In one corner, a dozen or so bloggers set up shop on a circular riser positioned below a large digital ticker tape displaying tweets from NDP delegates.
Though some were affiliated with a political party, blogger Rick Barnes, who runs queerthoughts.blogspot.com, says all those in attendance were accredited as independent members of the media.
According to Barnes, who is a member of the NDP, that’s a first at a federal leadership convention, and a testament to the power of the blogosphere.
“We have all the privileges of media. It’s actually quite amazing,” he said. “As bloggers we’ve been told we can go anywhere on the floor, talk to whoever we want. That’s pretty good access.”
Some of the best seats in the house went to the major TV networks, many of which broadcast their panel shows live from the convention.
But unlike in the past, says Wendy Freeman, president of CTV News, there was almost as much emphasis on establishing a presence online through the power of social media.
“This is definitely different than how we have ever done a convention… at CTV News,” she said. “This is the first time in a leadership convention that we have simultaneous coverage on television and online.”
Throughout the convention, she says host Kevin Newman moderated a discussion online to “bring viewers inside the event.”
“This is huge viewer engagement and interaction with our coverage on a whole other screen,” she said. “We have really embraced social media and this is the first time that we are harnessing it and fully integrating it into our coverage, so that viewers can be a part of this coverage and interact with the coverage while its happening.”
CBC pursued a similar strategy, rethinking coverage plans to include Twitter and a parallel television and online experience.
"There is no doubt that there are whole sections of our coverage plan that would be baffling to anyone who had been away from the media scene for even a couple of years," said Jonathan Whitten, executive director of news content, on Friday.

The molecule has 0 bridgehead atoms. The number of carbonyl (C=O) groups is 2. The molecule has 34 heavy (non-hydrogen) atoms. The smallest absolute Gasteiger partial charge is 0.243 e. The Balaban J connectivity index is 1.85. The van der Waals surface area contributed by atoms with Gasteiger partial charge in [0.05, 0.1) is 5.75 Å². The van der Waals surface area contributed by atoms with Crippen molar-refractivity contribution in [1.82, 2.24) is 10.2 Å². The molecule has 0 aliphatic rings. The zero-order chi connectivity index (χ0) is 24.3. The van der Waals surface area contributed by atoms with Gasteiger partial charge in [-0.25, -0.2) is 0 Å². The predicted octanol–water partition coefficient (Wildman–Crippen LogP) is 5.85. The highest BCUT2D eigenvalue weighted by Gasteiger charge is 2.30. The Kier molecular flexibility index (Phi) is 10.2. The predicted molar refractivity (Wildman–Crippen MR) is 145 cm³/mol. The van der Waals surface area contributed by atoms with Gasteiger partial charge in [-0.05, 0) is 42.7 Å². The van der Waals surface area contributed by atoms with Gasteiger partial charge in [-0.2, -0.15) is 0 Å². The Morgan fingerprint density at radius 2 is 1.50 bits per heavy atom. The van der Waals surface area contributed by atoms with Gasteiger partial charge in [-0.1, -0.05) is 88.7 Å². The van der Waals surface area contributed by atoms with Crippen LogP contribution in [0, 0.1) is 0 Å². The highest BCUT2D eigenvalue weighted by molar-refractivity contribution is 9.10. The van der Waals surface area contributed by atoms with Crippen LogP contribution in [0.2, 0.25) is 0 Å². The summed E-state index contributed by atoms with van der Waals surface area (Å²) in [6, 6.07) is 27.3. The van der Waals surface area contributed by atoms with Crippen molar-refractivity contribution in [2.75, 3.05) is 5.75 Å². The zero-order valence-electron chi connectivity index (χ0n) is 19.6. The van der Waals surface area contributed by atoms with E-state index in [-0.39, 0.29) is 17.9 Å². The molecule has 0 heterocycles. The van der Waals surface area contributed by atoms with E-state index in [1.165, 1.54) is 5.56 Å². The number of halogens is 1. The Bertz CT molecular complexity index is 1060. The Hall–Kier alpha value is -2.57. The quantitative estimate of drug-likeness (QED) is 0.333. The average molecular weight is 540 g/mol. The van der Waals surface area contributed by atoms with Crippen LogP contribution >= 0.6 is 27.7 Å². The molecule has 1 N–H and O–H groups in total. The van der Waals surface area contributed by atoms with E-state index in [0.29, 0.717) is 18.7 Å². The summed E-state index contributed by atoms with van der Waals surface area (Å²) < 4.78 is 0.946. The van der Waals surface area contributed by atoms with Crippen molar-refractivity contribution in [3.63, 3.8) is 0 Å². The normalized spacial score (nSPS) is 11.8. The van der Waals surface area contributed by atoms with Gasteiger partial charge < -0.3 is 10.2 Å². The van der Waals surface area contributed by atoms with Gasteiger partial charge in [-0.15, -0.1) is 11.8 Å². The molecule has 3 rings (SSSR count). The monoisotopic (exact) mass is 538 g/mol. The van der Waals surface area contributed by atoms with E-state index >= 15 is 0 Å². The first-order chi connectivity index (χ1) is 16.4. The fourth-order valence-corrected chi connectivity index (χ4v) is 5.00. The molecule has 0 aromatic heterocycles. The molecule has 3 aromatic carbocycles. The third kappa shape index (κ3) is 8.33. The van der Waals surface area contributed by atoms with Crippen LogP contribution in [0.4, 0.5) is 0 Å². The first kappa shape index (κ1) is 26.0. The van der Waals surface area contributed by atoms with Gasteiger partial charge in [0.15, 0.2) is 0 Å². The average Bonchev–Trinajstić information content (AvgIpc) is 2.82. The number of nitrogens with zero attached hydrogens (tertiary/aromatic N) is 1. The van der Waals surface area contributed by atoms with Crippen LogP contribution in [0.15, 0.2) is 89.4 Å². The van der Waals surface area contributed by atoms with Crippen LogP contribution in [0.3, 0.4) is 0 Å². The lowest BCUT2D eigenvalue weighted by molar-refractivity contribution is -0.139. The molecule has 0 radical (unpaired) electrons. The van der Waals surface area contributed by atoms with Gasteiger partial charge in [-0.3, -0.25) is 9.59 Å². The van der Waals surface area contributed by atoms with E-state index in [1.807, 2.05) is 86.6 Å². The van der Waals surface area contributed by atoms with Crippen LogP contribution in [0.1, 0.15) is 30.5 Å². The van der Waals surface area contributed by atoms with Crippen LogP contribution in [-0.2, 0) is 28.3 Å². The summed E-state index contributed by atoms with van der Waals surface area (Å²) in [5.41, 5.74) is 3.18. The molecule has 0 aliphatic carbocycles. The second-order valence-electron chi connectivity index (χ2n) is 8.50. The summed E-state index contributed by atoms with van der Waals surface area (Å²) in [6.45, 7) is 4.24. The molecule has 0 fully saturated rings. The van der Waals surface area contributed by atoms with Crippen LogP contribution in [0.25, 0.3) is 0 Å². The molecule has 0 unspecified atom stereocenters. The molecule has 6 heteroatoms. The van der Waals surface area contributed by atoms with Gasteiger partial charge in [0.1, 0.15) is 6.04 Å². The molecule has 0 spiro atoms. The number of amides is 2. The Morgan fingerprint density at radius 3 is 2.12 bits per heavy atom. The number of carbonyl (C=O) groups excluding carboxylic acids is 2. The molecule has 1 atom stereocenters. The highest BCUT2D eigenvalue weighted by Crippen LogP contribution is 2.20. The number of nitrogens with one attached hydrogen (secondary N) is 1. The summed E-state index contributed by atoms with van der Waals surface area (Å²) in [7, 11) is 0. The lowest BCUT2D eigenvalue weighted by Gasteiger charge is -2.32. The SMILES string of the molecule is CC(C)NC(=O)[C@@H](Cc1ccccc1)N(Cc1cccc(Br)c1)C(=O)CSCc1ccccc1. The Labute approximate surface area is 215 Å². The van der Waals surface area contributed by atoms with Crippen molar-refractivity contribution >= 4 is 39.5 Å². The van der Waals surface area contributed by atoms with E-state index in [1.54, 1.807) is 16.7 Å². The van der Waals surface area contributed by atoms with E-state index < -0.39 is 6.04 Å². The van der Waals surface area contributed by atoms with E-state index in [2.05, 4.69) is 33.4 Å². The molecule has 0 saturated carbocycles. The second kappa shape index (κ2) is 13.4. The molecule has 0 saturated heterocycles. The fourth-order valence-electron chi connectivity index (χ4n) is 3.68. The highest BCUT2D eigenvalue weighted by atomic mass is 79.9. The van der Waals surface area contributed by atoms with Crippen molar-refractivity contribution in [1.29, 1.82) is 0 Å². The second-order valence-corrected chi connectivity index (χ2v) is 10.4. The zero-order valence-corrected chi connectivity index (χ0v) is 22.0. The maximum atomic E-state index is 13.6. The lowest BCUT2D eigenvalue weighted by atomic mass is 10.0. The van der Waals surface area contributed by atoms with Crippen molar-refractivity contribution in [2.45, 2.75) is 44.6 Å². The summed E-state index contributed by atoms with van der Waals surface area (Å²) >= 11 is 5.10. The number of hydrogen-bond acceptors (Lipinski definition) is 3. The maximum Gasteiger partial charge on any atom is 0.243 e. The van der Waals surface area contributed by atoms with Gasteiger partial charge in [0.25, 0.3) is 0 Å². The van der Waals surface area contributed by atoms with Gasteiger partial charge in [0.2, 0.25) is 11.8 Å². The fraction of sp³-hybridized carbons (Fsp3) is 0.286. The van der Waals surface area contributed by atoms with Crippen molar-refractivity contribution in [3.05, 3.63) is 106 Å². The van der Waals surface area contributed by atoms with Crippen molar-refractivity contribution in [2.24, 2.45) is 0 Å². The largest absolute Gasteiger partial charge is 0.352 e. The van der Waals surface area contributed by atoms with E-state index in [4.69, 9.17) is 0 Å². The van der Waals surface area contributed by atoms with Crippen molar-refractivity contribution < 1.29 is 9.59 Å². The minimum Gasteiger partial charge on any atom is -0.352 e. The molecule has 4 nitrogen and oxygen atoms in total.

Social media also changed the game for print journalists, who no longer had the luxury of saving scoops for newspapers.
“The [Toronto Star] reporters will all be tweeting and live-blogging throughout the day,” Campion-Smith told HuffPost as the convention got under way. “Not only will they be tweeting the colour of the event, but also very dramatic news from the floor -- tweeting it out and getting it online right away.”
That shift has also influenced the way journalists at The Canadian Press operate.
As Ottawa bureau chief Rob Russo explains, company in the minute-by-minute news business means the wire service has had to find other ways to distinguish itself.
“We need to be fastest and we need be comprehensive, but we also need to do stuff that we didn’t do as much of before – and that’s provide contextual information, more perspective information and more exclusive information,” he said.
In the meantime, Russo says his reporters have become true multimedia journalists – a trend that has become commonplace in recent years as newsroom have contracted and the demand for digital media has increased.
“Our reporters are now not just covering broadcast and print, but you’ll see all of us – including me – slinging a video camera,” he said.
All of which, he concedes, has made the job more difficult – and rewarding -- than it’s ever been.
“The burden is more onerous, but we’ve never reached more people than we’ve reached today,” he said.